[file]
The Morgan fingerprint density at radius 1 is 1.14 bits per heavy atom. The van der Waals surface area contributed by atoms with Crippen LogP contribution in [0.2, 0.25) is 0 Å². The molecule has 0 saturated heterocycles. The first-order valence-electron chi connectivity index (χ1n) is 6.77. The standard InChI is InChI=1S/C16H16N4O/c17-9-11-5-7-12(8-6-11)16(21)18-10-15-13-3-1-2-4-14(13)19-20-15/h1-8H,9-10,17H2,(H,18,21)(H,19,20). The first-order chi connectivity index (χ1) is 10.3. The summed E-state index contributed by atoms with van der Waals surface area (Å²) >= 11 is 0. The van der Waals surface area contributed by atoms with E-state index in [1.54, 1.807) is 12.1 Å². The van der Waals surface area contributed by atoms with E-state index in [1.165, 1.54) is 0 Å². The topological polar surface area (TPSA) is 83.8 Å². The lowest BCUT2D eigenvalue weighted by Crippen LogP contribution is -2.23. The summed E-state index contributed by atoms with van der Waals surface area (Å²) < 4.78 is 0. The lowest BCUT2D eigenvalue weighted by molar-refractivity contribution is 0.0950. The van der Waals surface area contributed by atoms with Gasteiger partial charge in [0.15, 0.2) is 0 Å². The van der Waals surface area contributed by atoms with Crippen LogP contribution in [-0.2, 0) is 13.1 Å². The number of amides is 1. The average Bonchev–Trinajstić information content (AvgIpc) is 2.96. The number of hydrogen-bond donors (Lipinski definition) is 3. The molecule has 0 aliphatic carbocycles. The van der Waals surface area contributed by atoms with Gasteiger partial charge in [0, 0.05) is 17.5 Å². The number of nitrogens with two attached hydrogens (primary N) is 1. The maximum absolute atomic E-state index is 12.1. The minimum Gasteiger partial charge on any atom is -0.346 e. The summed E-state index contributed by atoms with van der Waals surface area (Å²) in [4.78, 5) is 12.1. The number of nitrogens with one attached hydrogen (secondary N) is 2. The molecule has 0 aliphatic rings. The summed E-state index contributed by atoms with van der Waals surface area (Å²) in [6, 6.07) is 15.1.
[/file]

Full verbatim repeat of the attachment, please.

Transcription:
The Morgan fingerprint density at radius 1 is 1.14 bits per heavy atom. The van der Waals surface area contributed by atoms with Crippen LogP contribution in [0.2, 0.25) is 0 Å². The molecule has 0 saturated heterocycles. The first-order valence-electron chi connectivity index (χ1n) is 6.77. The standard InChI is InChI=1S/C16H16N4O/c17-9-11-5-7-12(8-6-11)16(21)18-10-15-13-3-1-2-4-14(13)19-20-15/h1-8H,9-10,17H2,(H,18,21)(H,19,20). The first-order chi connectivity index (χ1) is 10.3. The summed E-state index contributed by atoms with van der Waals surface area (Å²) >= 11 is 0. The van der Waals surface area contributed by atoms with E-state index in [1.54, 1.807) is 12.1 Å². The van der Waals surface area contributed by atoms with E-state index in [1.165, 1.54) is 0 Å². The topological polar surface area (TPSA) is 83.8 Å². The lowest BCUT2D eigenvalue weighted by Crippen LogP contribution is -2.23. The summed E-state index contributed by atoms with van der Waals surface area (Å²) < 4.78 is 0. The lowest BCUT2D eigenvalue weighted by molar-refractivity contribution is 0.0950. The van der Waals surface area contributed by atoms with Gasteiger partial charge in [0.15, 0.2) is 0 Å². The van der Waals surface area contributed by atoms with Crippen LogP contribution in [-0.2, 0) is 13.1 Å². The number of amides is 1. The average Bonchev–Trinajstić information content (AvgIpc) is 2.96. The number of hydrogen-bond donors (Lipinski definition) is 3. The molecule has 0 aliphatic carbocycles. The van der Waals surface area contributed by atoms with Gasteiger partial charge in [0, 0.05) is 17.5 Å². The number of nitrogens with two attached hydrogens (primary N) is 1. The maximum absolute atomic E-state index is 12.1. The minimum Gasteiger partial charge on any atom is -0.346 e. The summed E-state index contributed by atoms with van der Waals surface area (Å²) in [4.78, 5) is 12.1. The number of nitrogens with one attached hydrogen (secondary N) is 2. The molecule has 0 aliphatic rings. The summed E-state index contributed by atoms with van der Waals surface area (Å²) in [6, 6.07) is 15.1.